58 Note de has de la page du document wiginel. Footnote in original document:
[PIÉCE JOINTE /ENCLOSURE]
Ottawa, January 6, 1949
WHEAT PRICE 1949-50
United Kingdom Ministers have carefully considered the proposals put forward by the Canadian Government in the message communicated by the Canadian High Commissioner in London to the Chancellor of the Exchequer on the 24th December.
2. As regards quantity, United Kingdom Ministers feel that the request that this should be increased to 140 million bushels in the two options raises extreme difficulty, for the following reasons:-
(I) Total United Kingdom requirements of wheat and flour may be taken to be of the order of 220 million bushels of wheat. Of this quantity it is hoped to obtain 60 million bushels from Australia, and 20 million from other non-dollar sources of supply. If we were committed to obtain the whole of the remaining balance of 140 million bushels from Canada, not only would our supply programme be deprived of any margin of flexibility but we should be placed in a very difficult position in relation to any International Wheat Agreement. Indeed, the effect would be that we should be virtually contracting out of the Agreement for a period of three years.
This would be likely to meet strong objection from the United States, and the prospects of securing a satisfactory International Agreement might be fatally prejudiced.
(2) It is vitally important to us (and also, it is suggested, to Canada) that our wheat supplies from Canada should continue to be secured by off-shore purchases under E.R.P. An International Agreement would guarantee the Americans a market for an agreed quantity of wheat but it would not guarantee a price above the floor price. If the United Kingdom import programme were to be wholly committed in advance as in (1) above, and given also a continuance of heavy crops in the United States, it might well be that the Americans would be compelled to accept very low prices for any wheat that was not covered by E.C.A. finance. In such circumstances the strain on the off-shore purchase system would clearly be insupportable.
(3) The conclusion is unavoidable that if we are to be assured of a continuance of E.C.A. finance for off-shore purchases of wheat from Canada, the quantities to which we are committed in advance must, in order to be proof against criticism from the United States standpoint, bear reasonably close relation to the pre-war volume of supply. During the years 1921-38 inclusive the average United Kingdom retained imports of wheat and flour from Canada were substantially less than 100 million bushels in terms of wheat equivalent. Hence the insertion of the figure of 100 million bushels in the United Kingdom proposals, as the maximum figure likely to be acceptable from the standpoint of E.C.A. finance. The adoption of this figure would not of course mean that the United Kingdom would not in practice take more than 100 million bushels in any circumstances; it would, however, mean that the United Kingdom would not be committed in advance to take more than 100 million bushels, and that the question of filling the balance of its import requirements would be left to be determined in the light of supply and financial conditions at the time.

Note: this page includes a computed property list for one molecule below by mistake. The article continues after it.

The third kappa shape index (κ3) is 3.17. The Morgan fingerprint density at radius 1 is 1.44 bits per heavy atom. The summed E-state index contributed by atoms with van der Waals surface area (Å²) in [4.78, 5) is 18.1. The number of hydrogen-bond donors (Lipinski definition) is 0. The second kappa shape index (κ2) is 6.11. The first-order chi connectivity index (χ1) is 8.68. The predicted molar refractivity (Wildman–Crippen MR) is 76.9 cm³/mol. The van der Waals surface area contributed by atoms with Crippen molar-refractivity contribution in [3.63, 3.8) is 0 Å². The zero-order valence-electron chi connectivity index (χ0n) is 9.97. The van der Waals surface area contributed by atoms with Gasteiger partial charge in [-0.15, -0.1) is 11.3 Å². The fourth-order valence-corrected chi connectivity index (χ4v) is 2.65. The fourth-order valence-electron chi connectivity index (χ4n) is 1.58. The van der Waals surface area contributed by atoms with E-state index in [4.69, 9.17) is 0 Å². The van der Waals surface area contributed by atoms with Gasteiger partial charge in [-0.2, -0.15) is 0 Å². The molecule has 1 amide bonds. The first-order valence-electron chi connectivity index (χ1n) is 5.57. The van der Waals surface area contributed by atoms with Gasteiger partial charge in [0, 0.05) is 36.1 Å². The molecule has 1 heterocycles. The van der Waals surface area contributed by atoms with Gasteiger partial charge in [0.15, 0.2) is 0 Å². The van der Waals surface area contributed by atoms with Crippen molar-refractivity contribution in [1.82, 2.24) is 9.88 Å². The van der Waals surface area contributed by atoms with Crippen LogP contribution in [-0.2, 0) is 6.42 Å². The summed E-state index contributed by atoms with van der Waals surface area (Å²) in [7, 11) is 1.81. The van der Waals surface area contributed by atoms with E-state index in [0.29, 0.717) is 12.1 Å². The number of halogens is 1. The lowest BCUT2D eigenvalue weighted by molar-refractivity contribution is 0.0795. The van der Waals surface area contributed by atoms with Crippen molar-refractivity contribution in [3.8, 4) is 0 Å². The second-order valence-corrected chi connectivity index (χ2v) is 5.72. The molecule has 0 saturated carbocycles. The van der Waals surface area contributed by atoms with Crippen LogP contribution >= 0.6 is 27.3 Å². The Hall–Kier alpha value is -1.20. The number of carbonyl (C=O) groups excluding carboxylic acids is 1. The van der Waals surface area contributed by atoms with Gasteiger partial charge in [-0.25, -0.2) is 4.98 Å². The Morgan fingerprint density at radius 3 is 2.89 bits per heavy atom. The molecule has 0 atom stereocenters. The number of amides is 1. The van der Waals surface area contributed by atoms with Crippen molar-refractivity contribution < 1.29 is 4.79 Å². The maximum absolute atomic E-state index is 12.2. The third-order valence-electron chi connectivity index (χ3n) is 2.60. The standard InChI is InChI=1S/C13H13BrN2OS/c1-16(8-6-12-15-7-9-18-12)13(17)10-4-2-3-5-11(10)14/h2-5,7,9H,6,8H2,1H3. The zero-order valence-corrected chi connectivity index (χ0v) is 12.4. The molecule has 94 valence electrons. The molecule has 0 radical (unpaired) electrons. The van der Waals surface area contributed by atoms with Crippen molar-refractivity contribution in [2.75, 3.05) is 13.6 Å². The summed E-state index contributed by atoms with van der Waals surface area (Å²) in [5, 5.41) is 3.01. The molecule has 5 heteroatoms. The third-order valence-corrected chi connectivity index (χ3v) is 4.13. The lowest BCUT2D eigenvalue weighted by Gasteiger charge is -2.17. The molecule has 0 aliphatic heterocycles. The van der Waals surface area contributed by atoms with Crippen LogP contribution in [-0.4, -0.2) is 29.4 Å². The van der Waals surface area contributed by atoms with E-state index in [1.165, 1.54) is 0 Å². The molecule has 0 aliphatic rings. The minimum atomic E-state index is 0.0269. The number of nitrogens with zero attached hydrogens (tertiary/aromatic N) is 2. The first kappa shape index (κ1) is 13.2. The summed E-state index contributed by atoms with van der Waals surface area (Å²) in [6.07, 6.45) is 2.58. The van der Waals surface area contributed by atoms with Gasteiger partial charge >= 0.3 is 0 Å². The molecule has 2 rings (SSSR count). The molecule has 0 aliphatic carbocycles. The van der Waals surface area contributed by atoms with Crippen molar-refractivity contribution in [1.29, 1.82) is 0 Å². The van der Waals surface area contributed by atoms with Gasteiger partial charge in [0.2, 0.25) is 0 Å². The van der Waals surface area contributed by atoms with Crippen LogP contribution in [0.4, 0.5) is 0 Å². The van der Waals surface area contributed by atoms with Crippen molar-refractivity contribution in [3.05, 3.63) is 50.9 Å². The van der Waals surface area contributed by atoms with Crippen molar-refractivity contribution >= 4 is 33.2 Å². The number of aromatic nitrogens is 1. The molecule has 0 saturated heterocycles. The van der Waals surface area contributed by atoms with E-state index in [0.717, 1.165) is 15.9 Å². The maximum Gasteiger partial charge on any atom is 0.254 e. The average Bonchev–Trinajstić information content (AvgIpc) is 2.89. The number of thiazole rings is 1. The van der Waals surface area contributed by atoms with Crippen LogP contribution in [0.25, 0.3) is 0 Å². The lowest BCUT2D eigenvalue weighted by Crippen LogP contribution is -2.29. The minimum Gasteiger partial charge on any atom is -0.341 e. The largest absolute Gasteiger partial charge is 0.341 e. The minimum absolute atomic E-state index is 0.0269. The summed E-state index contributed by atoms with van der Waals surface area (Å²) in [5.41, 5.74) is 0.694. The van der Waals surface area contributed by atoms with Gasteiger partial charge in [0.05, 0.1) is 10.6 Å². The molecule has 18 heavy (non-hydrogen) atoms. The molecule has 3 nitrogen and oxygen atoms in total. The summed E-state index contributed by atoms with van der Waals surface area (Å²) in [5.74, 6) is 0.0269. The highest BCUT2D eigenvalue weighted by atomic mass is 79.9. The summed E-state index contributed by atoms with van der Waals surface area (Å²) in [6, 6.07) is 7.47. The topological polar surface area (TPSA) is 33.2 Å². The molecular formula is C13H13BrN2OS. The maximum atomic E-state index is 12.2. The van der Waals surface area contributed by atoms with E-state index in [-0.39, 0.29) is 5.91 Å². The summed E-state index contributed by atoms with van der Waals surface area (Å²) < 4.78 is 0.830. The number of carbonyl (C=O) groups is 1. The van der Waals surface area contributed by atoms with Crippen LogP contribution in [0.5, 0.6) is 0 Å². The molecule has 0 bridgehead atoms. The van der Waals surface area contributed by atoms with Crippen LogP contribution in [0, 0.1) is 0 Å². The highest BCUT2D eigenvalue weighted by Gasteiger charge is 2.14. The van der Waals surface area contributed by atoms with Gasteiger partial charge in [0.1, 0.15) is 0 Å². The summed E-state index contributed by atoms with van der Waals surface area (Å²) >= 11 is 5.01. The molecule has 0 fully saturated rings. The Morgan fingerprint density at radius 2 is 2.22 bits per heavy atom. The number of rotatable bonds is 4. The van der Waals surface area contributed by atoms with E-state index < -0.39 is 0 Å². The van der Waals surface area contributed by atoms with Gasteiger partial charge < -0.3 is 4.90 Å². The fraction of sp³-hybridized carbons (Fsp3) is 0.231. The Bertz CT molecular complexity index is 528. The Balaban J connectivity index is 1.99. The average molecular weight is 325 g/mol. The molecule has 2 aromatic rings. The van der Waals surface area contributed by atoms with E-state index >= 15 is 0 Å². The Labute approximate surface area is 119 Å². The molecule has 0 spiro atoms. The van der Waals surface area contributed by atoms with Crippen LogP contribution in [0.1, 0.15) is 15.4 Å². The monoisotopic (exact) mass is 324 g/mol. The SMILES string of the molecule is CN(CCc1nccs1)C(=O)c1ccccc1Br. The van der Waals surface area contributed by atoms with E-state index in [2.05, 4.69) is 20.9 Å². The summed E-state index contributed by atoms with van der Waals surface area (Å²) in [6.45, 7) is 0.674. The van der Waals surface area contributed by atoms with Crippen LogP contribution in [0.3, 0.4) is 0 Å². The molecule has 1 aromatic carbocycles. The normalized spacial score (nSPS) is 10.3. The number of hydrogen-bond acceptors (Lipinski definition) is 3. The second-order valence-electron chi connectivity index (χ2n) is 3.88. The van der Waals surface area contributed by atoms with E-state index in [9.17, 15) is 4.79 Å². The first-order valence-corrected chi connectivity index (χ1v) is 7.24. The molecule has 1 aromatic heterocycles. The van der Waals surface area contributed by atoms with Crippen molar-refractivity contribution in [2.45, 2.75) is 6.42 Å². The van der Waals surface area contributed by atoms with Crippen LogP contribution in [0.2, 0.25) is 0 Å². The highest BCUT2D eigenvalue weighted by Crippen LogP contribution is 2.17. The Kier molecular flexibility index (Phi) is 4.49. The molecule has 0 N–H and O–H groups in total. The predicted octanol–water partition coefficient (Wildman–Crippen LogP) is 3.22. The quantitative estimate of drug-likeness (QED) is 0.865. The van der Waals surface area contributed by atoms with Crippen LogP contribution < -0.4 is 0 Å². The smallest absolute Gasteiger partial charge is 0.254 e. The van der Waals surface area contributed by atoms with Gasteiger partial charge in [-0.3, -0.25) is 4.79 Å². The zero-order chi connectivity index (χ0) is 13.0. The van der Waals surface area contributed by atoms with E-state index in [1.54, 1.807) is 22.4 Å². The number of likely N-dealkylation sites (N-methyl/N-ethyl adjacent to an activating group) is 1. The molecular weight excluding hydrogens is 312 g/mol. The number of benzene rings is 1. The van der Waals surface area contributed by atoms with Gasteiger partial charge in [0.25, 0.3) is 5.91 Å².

3. As regards price, on this head too the proposals of the Canadian Government raise serious difficulty. The price of $1.40 suggested by the United Kingdom Government in the two options is above the floor proposed in the draft International Wheat Agreement. To increase this price to $1.55 would raise it still further above the floor and would indeed introduce a new conception into the options.
The options were devised, in an effort to meet the Canadian Government, with the object of putting Canadian farmers in a specially favourable position compared with other producers by giving them a guaranteed floor price in the years in question higher than the floor proposed in the draft International Agreement. At the same time Canadian hands are not tied in any way. There is nothing to prevent Canada from seeking to sell at higher than the floor price, and indeed there is no commitment on Canada's part to sell to the United Kingdom at all. Thus the options are heavily weighted in Canada's favour, the United Kingdom obligating herself to buy at a specially favourable floor price if Canada requires her to do so, but being left in a position of complete uncertainty as to her forward supply position.0 To advance the proposed floor price to $1.55 would weight the options still more heavily in Canada's favour while leaving the United Kingdom in the same position of uncertainty. Moreover, a floor price of $1.55 would be wholly out of line not only with the contemplated floor prices in the International Wheat Agreement, but also with any realistic estimate of world supply prospects in eighteen months' time.
4. In these circumstances United Kingdom Ministers feel that, if difficulties are seen in the proposals communicated to Mr. Gardiner in London, a solution might best be found in an alternative line of approach. For the reasons stated they fear that there would be serious risk of difficulty with the United States over the provision of E.C.A. finance if the quantities envisaged were to be in excess of 100 million bushels. In order, however, to meet the Canadian Government they would be prepared, if what follows is acceptable, to agree to a figure of 120 million bushels for 1950-51 while leaving the figure of 100 million for 1951-52, and they would do their utmost to justify these figures to the E.C.A. If an increase in price to $1.55 is desired, it is clear to United Kingdom Ministers that this could only be justified and defended to E.C.A. and to other signatories of the proposed International Wheat Agreement if the proposal was not an entirely onesided one, related only to a floor price, but carried with it an obligation on the part of Canada to sell as well as an obligation on the part of the United Kingdom to buy. Even so, while they would be prepared on this basis and in order to achieve a settlement, to envisage a price of $1.55 for 1950-51, they do not feel that they could reasonably go further than $1.45 for 1951-52 when the supply position may be expected to be very substantially easier.
5. Accordingly they would urge on the Canadian Government the merits of a settlement on the following lines, the proposition to be considered as a whole:
(1) Payment of $2.0 for 140 million bushels in 1949-50, the last year of the existing Agreement.
(2) A firm commitment on the part of the United Kingdom to buy, and on the part of Canada to sell, 120 million bushels in 1950-51 at a price of $1.55.
(3) A firm commitment on the part of the United Kingdom to buy, and on the part of Canada to sell, 100 million bushels in 1951-52 at a price of $1.45.
(4) Recognition that on the above basis the obligations of the "have regard" clause in the existing Agreement will be fully satisfied.